Oscar Peterson Plays The Harold Arlen Song Book Oscar Peterson
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- 1Happiness Is A Thing Called Joe02:14
- 2Stormy Weather02:43
- 3Over The Rainbow02:18
- 4The Man That Got Away02:39
- 5Ill Wind02:33
- 6Let's Fall In Love02:19
- 7As Long As I Live02:25
- 8Come Rain Or Come Shine02:37
- 9Ac-cent-tchu-ate The Positive02:01
- 10Between The Devil And The Deep Blue Sea02:42
- 11I've Got The World On A String02:29
- 12That Old Black Magic02:59
Info for Oscar Peterson Plays The Harold Arlen Song Book
„This re-release combines all the tracks from two earlier albums recorded in 1954 & 1959 with two versions of the trio. Oscar and Ray Brown are on both, but the later trio has Ed Thigpen on drums instead of Ray Ellis on guitar. Both sessions demonstrate Oscar Peterson’s complete mastery of the works of Harold Arlen. Although I feel certain it was not intended, the trio took over where Nat Cole left off. Nat was himself a great jazz pianist and he often performed in Jazz at the Philharmonic in its earlier forms. Oscar of course made that chair his own, when he took over from Nat and stayed to the end. Nat Cole didn’t do so bad either as No1 Male vocalist worldwide! It may be of interest for readers to know that on the very few vocal recordings Oscar has made, he sounds just like Nat ‘King’ Cole.
For my money, Oscar is without any doubt the greatest pianist that jazz has produced. There are people like Art Tatum, who had perhaps a better sense of harmonics and many players have maybe pushed the frontiers harder, but there has never been anyone to swing at the drop of a hat on every session, the way Oscar has always done. Genius is an overused word these days, but Oscar truly merits it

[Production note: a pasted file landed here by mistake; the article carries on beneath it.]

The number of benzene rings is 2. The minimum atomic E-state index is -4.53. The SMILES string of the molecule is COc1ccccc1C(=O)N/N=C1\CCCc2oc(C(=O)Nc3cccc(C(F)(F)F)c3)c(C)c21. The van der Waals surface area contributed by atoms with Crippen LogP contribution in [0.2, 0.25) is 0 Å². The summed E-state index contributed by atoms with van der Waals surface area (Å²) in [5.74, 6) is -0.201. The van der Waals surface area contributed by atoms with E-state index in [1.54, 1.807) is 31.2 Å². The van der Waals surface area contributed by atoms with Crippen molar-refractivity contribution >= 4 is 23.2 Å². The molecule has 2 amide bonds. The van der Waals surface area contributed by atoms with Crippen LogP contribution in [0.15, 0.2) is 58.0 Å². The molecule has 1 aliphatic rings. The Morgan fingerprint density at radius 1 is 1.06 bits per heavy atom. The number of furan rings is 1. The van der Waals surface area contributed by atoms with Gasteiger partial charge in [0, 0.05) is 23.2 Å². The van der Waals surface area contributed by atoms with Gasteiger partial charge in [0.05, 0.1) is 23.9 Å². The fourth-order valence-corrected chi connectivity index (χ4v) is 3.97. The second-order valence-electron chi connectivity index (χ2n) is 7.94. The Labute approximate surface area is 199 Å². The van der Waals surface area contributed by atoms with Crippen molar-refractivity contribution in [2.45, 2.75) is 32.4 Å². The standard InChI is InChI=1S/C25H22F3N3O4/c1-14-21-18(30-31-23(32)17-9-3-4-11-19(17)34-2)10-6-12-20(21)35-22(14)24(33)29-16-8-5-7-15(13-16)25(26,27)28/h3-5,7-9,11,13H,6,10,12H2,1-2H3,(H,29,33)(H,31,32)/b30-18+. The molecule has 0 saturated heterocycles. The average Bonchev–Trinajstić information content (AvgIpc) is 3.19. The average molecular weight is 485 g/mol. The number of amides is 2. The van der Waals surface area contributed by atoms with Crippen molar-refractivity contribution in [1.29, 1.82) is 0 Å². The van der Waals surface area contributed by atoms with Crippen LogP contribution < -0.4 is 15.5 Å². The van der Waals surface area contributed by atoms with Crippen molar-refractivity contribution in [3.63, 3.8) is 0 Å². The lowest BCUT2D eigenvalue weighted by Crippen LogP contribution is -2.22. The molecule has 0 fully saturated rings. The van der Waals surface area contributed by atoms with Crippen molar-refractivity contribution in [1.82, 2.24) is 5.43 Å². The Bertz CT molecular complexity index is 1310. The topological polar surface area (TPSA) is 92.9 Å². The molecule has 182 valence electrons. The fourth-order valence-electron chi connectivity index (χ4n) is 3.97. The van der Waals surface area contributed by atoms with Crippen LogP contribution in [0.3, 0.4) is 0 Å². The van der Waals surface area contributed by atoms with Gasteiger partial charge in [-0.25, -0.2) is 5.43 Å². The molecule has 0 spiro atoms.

The 1954 tracks, 1 to 12 have a certain amount of surface noise, as they have been re-mastered from the original disc, but it doesn’t detract in any way from the enjoyment, fortunately the masters were available for the later recordings.
The sound is obviously different between the two trios and despite my being a big fan of Herb Ellis, I prefer the trio with Ed Thigpen on the drums. Oscar is such a monster piano player that he does not need anyone to ‘comp’ whilst he is soloing, he does that as well. It seems a little curious to me that the tracks on the second part of the album are so short, on most we get the melody, one improvised chorus and then out.
Many of the tunes are played in both halves of the record and as you would expect with a jazz performance, if you visit the same tune five years later, it has developed and changed. This of course is the essence of the jazz performance as opposed to other musical forms and it is what makes jazz such interesting music.
An earlier reference to Nat Cole reminded me that ‘It’s Only a Paper Moon’ was a tune he regularly featured with his trio. Oscar’s technique and ideas are well illustrated in this track, it is a simple tune, but he makes it into something special and Herb Ellis also has a fine if short solo. Most of all it swings all the way through.